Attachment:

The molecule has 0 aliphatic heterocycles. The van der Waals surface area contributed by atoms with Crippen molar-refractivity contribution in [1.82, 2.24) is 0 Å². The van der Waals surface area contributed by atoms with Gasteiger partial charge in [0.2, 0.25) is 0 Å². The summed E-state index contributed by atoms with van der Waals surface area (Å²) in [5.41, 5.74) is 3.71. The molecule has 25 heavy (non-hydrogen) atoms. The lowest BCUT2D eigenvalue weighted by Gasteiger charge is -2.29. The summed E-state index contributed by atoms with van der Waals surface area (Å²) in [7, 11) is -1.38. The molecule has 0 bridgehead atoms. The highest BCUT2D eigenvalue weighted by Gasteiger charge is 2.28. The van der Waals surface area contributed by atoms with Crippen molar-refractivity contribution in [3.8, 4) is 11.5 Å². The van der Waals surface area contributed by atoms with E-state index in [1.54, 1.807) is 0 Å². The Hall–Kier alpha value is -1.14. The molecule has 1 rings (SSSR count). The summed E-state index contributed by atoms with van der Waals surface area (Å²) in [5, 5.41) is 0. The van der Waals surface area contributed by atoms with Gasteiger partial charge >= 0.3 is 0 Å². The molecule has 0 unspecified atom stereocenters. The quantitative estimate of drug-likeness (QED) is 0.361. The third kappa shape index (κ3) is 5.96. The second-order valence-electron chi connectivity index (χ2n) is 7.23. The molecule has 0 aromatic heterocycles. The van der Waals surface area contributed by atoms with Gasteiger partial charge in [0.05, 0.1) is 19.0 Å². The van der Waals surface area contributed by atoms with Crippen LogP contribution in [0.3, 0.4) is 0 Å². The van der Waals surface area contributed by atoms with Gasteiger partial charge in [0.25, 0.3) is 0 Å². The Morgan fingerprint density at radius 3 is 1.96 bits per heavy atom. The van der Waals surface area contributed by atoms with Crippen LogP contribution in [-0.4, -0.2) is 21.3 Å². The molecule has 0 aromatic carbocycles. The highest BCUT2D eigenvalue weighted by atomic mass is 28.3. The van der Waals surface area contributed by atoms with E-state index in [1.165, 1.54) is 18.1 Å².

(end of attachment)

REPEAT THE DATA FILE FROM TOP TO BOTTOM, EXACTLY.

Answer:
The molecule has 0 aliphatic heterocycles. The van der Waals surface area contributed by atoms with Crippen molar-refractivity contribution in [1.82, 2.24) is 0 Å². The van der Waals surface area contributed by atoms with Gasteiger partial charge in [0.2, 0.25) is 0 Å². The summed E-state index contributed by atoms with van der Waals surface area (Å²) in [5.41, 5.74) is 3.71. The molecule has 25 heavy (non-hydrogen) atoms. The lowest BCUT2D eigenvalue weighted by Gasteiger charge is -2.29. The summed E-state index contributed by atoms with van der Waals surface area (Å²) in [7, 11) is -1.38. The molecule has 0 bridgehead atoms. The highest BCUT2D eigenvalue weighted by Gasteiger charge is 2.28. The van der Waals surface area contributed by atoms with Crippen molar-refractivity contribution in [3.8, 4) is 11.5 Å². The van der Waals surface area contributed by atoms with E-state index in [1.54, 1.807) is 0 Å². The Hall–Kier alpha value is -1.14. The molecule has 1 rings (SSSR count). The summed E-state index contributed by atoms with van der Waals surface area (Å²) in [5, 5.41) is 0. The van der Waals surface area contributed by atoms with Gasteiger partial charge >= 0.3 is 0 Å². The molecule has 0 unspecified atom stereocenters. The quantitative estimate of drug-likeness (QED) is 0.361. The third kappa shape index (κ3) is 5.96. The second-order valence-electron chi connectivity index (χ2n) is 7.23. The molecule has 0 aromatic heterocycles. The van der Waals surface area contributed by atoms with Gasteiger partial charge in [0.05, 0.1) is 19.0 Å². The van der Waals surface area contributed by atoms with Crippen LogP contribution in [0.3, 0.4) is 0 Å². The van der Waals surface area contributed by atoms with Gasteiger partial charge in [0.25, 0.3) is 0 Å². The Morgan fingerprint density at radius 3 is 1.96 bits per heavy atom. The van der Waals surface area contributed by atoms with Crippen LogP contribution in [-0.4, -0.2) is 21.3 Å². The molecule has 0 aromatic carbocycles. The highest BCUT2D eigenvalue weighted by atomic mass is 28.3. The van der Waals surface area contributed by atoms with E-state index in [1.165, 1.54) is 18.1 Å².